I have spent many years of my life teaching and learning in formal environments. I have tried, as much as possible, to include student choice in those environments. My middle school students chose their own reading materials and writing topics and genres. My graduate students pursue a passion project as a way to explore their own area of interest in ed tech. But, this kind of learning still happens in a formal way, with goals and objectives and some type of assessment.
Informal learning seems more open ended: the participants in the #UnisonEDU chat mentioned learning through networks like Twitter or YouTube. In fact, much of what I know about Minecraft was learned from 5th graders on YouTube. They listen to podcasts on their way to work and connect with others in communities like Reddit. They learn in face to face environments as well through EdCamps and conversations with colleagues. While it may not be built into the school day or recognized with continuing education units, informal learning is taking place in schools.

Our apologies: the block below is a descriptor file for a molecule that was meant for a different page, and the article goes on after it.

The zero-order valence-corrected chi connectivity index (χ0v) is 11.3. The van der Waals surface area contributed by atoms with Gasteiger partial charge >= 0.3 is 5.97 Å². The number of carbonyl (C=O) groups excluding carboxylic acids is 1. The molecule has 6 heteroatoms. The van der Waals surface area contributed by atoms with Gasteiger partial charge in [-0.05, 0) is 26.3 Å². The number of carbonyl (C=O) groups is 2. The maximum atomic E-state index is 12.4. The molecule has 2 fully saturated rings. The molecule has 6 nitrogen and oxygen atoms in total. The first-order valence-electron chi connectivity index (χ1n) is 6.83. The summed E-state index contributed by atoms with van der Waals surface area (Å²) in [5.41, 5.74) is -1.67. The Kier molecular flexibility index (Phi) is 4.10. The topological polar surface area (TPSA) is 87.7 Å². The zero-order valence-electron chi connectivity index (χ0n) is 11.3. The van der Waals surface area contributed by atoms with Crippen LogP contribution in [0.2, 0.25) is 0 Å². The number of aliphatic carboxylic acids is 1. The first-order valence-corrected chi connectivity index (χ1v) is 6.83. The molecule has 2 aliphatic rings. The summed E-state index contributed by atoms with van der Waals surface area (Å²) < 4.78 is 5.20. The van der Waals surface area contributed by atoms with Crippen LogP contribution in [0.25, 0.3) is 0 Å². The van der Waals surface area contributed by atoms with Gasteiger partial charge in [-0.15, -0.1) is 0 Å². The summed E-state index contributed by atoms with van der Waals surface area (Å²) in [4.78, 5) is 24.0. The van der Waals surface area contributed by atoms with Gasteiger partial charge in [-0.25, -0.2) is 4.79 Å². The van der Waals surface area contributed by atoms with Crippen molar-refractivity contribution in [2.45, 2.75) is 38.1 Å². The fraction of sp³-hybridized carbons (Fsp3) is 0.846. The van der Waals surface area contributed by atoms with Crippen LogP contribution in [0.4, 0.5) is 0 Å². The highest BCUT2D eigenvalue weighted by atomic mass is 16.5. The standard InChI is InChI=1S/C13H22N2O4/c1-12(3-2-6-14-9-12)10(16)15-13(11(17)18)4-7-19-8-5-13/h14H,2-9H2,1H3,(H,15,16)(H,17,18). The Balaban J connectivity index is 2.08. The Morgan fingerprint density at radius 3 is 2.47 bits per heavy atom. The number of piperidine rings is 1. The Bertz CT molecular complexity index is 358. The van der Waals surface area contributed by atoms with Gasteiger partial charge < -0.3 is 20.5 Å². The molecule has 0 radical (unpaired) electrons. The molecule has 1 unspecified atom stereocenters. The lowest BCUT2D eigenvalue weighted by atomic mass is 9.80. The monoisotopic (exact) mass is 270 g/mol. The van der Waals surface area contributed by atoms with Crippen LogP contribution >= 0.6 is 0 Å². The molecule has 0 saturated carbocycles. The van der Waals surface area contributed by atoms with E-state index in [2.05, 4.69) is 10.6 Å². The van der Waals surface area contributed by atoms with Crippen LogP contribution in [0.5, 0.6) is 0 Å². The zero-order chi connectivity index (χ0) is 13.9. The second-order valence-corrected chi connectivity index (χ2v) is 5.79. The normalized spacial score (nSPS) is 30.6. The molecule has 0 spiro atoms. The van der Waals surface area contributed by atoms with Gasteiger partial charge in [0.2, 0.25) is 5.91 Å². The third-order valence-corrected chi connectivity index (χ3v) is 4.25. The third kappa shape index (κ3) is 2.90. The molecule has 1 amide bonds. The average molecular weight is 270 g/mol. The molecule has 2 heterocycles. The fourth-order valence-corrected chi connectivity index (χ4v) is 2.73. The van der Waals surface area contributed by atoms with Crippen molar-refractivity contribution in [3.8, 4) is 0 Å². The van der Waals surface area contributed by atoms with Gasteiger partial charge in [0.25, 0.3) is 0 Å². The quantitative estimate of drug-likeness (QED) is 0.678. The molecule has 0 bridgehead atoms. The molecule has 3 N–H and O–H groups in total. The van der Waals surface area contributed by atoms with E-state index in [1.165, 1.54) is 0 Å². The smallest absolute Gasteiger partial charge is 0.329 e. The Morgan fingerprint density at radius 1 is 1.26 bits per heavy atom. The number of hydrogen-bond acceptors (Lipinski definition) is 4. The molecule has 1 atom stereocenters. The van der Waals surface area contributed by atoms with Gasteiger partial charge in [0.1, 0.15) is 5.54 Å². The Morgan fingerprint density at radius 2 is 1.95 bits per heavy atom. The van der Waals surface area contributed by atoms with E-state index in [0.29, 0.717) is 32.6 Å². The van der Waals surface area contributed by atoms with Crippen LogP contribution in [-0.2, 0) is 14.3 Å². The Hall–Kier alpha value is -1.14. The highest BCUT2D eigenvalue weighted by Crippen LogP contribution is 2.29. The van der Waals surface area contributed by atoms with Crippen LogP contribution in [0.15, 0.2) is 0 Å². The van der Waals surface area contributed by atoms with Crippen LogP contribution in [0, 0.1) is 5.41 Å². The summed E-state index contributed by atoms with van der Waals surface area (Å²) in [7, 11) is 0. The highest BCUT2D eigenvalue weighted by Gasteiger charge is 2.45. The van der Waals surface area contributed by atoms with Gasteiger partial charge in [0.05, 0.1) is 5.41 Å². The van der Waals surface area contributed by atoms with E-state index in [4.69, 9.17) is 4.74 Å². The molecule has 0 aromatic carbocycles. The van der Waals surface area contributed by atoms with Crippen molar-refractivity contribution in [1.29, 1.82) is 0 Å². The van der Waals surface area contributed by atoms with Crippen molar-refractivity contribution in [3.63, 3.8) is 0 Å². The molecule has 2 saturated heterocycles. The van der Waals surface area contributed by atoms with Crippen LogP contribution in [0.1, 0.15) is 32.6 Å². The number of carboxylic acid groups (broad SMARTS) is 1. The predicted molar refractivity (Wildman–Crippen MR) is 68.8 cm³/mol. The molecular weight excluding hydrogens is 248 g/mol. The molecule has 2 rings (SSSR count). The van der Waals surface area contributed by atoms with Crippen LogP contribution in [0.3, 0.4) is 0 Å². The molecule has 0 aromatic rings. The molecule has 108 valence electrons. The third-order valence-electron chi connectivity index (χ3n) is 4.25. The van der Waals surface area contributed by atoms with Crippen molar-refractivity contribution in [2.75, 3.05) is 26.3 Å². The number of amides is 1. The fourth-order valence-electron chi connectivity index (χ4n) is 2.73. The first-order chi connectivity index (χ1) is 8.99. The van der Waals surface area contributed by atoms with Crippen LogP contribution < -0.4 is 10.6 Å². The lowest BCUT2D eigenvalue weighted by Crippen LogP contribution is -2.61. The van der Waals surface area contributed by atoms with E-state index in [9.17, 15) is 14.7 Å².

At least among the teachers…informal learning for students was a little harder for people to imagine. Teachers are, as I did with my students, finding ways to incorporate student choice and voice, but the content is largely untouchable. Informal learning suggests exploring resources without any particular goals or objectives: clicking around, pursuing various threads, letting curiosity take the lead. A plan may emerge eventually, but it will be self-imposed. Not that informal learning isn’t taking place in school: as part of student group work or during free time around lunch and recess, any time students have time to create and collaborate with their colleagues or when a structured conversation slides a bit off topic.
What do you think? Can we find a way to give kids informal learning time during the school day? Can we fit formal and informal together?